Ignition interlocks will be mandatory for vehicles of all drunken drivers in proposed legislation that won praise Monday in South San Francisco from a mother whose 22-year-old son was killed by a drunken driver.

Alameda County resident Matthew Klotzbach, a history major at the United States Naval Academy at Annapolis, Maryland, died July 29, 2001.

A drunk driver broadsided the Jeep Wrangler the Klotzbach family was riding home after a trip to the coast with Matthew, who was home on leave.

Matthew’s mother Mary Klotzbach said at a press conference about the legislation by state Sen. Jerry Hill, D-San Mateo, that the revolving door of repeat DUI offenders has to end.

“We need to stop the bleeding,” she said. “We can use technology to stop drunk driving.”

The legislation would expand a statewide pilot program and require first-time DUI offenders and others to install an ignition interlock in their vehicles to reinstate their driver’s license.

California law now requires repeat DUI offenders and only certain first-time offenders to provide a sober breath sample via an ignition interlock for their vehicles to start.

Hill said suspending the driver licenses of offenders doesn’t stop them — and that the ignition interlock requirement is necessary.

He spoke about his best friend who was killed in 1984 by a drunken driver in Tennessee. Such deaths devastate families, Hill said.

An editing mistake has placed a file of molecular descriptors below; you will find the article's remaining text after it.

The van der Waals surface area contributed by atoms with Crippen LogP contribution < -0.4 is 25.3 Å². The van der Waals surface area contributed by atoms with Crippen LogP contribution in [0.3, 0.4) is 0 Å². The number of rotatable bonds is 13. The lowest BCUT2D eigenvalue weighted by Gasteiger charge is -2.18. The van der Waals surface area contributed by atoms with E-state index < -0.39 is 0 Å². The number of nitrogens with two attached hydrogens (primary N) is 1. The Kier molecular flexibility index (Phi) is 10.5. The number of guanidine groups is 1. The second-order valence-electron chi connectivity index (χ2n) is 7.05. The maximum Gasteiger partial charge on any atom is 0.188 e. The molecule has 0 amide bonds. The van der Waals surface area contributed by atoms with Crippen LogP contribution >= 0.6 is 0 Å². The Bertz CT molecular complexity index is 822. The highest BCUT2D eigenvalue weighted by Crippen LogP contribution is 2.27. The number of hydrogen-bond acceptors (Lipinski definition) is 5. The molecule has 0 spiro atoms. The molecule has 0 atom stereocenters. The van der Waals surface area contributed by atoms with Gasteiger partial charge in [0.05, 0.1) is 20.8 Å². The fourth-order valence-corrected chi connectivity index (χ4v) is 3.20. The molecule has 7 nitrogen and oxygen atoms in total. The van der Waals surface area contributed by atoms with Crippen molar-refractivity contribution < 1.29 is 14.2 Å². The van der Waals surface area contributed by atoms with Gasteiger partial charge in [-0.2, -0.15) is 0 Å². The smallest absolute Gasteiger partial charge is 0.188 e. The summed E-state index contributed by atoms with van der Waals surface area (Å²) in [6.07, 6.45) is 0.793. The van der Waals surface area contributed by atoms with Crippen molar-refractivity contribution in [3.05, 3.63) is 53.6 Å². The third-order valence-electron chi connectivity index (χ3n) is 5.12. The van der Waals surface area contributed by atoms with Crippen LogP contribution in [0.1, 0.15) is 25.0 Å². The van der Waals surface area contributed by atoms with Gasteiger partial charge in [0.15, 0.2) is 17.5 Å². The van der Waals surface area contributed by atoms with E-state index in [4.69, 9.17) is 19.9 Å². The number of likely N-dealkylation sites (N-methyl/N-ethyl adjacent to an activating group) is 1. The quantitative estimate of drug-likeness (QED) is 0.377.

“His father never recovered,” the lawmaker said.

The press conference also highlighted South San Francisco Police Department’s “Choose Your Ride” campaign. Make a safe choice for a ride after drinking or you may be transported in the back of a police car — or a hearse on the way to the morgue, the campaign notes.

Lt. Keith Wall of the South San Francisco Police Department said law enforcement is vigilant about DUI offenders.

“We’re out there looking every day,” Wall said. “Our officers are always looking.”

Mary Klotzbach, who is chairwoman of the California Public Policy Committee for Mothers Against Drunk Driver, spoke about becoming a Lyft driver — and sharing her son’s Matt’s story with riders.

Klotzbach, a nurse at an East Bay trauma center, said her son chose a life of service.

He is saving lives in a way we never anticipated, she said of the Matthew Klotzbach Mandatory Ignition Interlock for DUI Offender Act.

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